Newspaper article St Louis Post-Dispatch (MO)

Editorial: Washington University Trying to Catch Up on Low-Income Enrollment

Newspaper article St Louis Post-Dispatch (MO)

Editorial: Washington University Trying to Catch Up on Low-Income Enrollment

Article excerpt

For generations, low-income students didn't dare dream of attending the nation's completely-out-of-reach elite colleges.

State institutions weren't free, but at least with some grants and scholarships they were within reach for the majority of students from poor and middle-income families.

Times have changed.

As states have cut back spending and tuition for public universities has kept climbing, state schools are increasingly hard to afford. Even good students coming out of poor-performing high schools often struggle with college courses. The dropout rate is high.

And top-ranked schools have discovered that low-income, academically superior students have something they want. They say the students enrich their campuses, inspire higher levels of academic achievement and improve inter-group relations. Fortune 500 companies say diversity is good for their bottom line, which is another persuasive argument to make to college administrators.

These institutions have not traditionally enrolled a large number of low-income students. But they now have their sights trained on attracting them.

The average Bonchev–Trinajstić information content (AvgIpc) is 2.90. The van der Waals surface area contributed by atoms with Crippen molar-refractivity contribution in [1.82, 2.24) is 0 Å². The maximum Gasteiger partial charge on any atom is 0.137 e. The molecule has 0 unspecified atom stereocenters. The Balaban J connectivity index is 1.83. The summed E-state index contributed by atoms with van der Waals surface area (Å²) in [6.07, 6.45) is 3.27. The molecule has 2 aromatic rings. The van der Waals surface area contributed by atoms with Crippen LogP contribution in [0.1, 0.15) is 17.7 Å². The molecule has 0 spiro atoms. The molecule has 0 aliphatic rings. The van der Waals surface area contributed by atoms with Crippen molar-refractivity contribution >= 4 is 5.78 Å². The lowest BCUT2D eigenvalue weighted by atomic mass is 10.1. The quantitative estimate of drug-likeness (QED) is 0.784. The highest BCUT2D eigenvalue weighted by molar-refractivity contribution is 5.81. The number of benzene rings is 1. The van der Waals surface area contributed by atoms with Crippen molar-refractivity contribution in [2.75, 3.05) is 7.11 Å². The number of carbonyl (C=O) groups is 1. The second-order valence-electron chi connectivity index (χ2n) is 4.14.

Educators and administrators praise the benefits of diversity of all types racial, ethnic, sexual and economic. They say diversity acts as a catalyst for the future workforce, reflects the nation in which we live, encourages collaboration and fosters innovation. At service academies and officer training schools, diversity adds to the strength of the armed forces and aids national security.

Washington University has been very slow to catch on to these benefits. Now it's playing catch-up to many of the nation's other top colleges in recruiting talented low-income students.

Washington University is now ranked 14th in the popular U.S. News & World Report rankings of the top schools in the country. Getting there included adopting a strategy that has been successful at other top-notch colleges.

It selectively targeted affluent students with high test scores and lured them with scholarships and grant money that might otherwise have gone to low-income students. Washington University bypassed many low-income students who were not as academically prepared and would not have boosted the school's ranking.

Just as it did at other schools, the strategy worked. Over several decades, the college climbed steadily upward in the rankings. Washington University stood out for some wrong reasons, too.

Namely, its dismal percentage compared to similar universities of low-income students eligible for federal grants. It's now roughly 7 percent; university officials say they want to increase that to about 13 percent, the Post-Dispatch's Koran Addo reported Monday.

Holden Thorp, the university's top academic officer, told Mr. Addo that it could take 10 to 12 years to boost the school's low- income student population to the level the university wants. …

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